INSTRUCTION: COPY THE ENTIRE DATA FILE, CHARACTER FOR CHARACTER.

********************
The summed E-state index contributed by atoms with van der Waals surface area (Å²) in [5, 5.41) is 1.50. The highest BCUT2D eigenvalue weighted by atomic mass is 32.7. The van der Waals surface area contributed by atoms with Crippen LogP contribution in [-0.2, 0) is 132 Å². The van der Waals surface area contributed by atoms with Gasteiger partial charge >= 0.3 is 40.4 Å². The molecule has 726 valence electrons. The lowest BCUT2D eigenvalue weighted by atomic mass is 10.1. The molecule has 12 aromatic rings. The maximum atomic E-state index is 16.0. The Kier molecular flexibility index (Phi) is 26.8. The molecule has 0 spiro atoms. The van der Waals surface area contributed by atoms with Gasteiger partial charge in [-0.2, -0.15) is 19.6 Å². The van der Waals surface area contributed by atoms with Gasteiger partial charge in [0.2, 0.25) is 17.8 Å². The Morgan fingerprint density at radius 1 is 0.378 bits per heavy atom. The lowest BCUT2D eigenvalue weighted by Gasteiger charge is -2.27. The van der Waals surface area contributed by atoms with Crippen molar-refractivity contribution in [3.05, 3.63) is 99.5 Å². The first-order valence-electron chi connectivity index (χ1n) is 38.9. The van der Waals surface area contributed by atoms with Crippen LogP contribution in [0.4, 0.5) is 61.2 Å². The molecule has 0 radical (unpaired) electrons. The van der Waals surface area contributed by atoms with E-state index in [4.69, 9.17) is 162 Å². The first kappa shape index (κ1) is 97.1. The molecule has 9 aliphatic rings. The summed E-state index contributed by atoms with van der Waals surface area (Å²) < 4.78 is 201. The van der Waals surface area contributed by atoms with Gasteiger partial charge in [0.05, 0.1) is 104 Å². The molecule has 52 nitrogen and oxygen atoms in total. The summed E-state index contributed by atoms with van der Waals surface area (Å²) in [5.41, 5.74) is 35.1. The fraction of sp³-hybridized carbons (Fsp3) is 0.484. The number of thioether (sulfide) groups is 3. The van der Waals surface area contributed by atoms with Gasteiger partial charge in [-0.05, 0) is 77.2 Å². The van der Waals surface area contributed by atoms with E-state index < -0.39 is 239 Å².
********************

The summed E-state index contributed by atoms with van der Waals surface area (Å²) in [5, 5.41) is 1.50. The highest BCUT2D eigenvalue weighted by atomic mass is 32.7. The van der Waals surface area contributed by atoms with Crippen LogP contribution in [-0.2, 0) is 132 Å². The van der Waals surface area contributed by atoms with Gasteiger partial charge >= 0.3 is 40.4 Å². The molecule has 726 valence electrons. The lowest BCUT2D eigenvalue weighted by atomic mass is 10.1. The molecule has 12 aromatic rings. The maximum atomic E-state index is 16.0. The Kier molecular flexibility index (Phi) is 26.8. The molecule has 0 spiro atoms. The van der Waals surface area contributed by atoms with Gasteiger partial charge in [-0.2, -0.15) is 19.6 Å². The van der Waals surface area contributed by atoms with Gasteiger partial charge in [0.2, 0.25) is 17.8 Å². The Morgan fingerprint density at radius 1 is 0.378 bits per heavy atom. The lowest BCUT2D eigenvalue weighted by Gasteiger charge is -2.27. The van der Waals surface area contributed by atoms with Crippen molar-refractivity contribution in [3.05, 3.63) is 99.5 Å². The first-order valence-electron chi connectivity index (χ1n) is 38.9. The van der Waals surface area contributed by atoms with Crippen LogP contribution in [0.4, 0.5) is 61.2 Å². The molecule has 0 radical (unpaired) electrons. The van der Waals surface area contributed by atoms with E-state index in [4.69, 9.17) is 162 Å². The first kappa shape index (κ1) is 97.1. The molecule has 9 aliphatic rings. The summed E-state index contributed by atoms with van der Waals surface area (Å²) < 4.78 is 201. The van der Waals surface area contributed by atoms with Gasteiger partial charge in [0.05, 0.1) is 104 Å². The molecule has 52 nitrogen and oxygen atoms in total. The summed E-state index contributed by atoms with van der Waals surface area (Å²) in [5.41, 5.74) is 35.1. The fraction of sp³-hybridized carbons (Fsp3) is 0.484. The number of thioether (sulfide) groups is 3. The van der Waals surface area contributed by atoms with Gasteiger partial charge in [-0.05, 0) is 77.2 Å². The van der Waals surface area contributed by atoms with E-state index < -0.39 is 239 Å².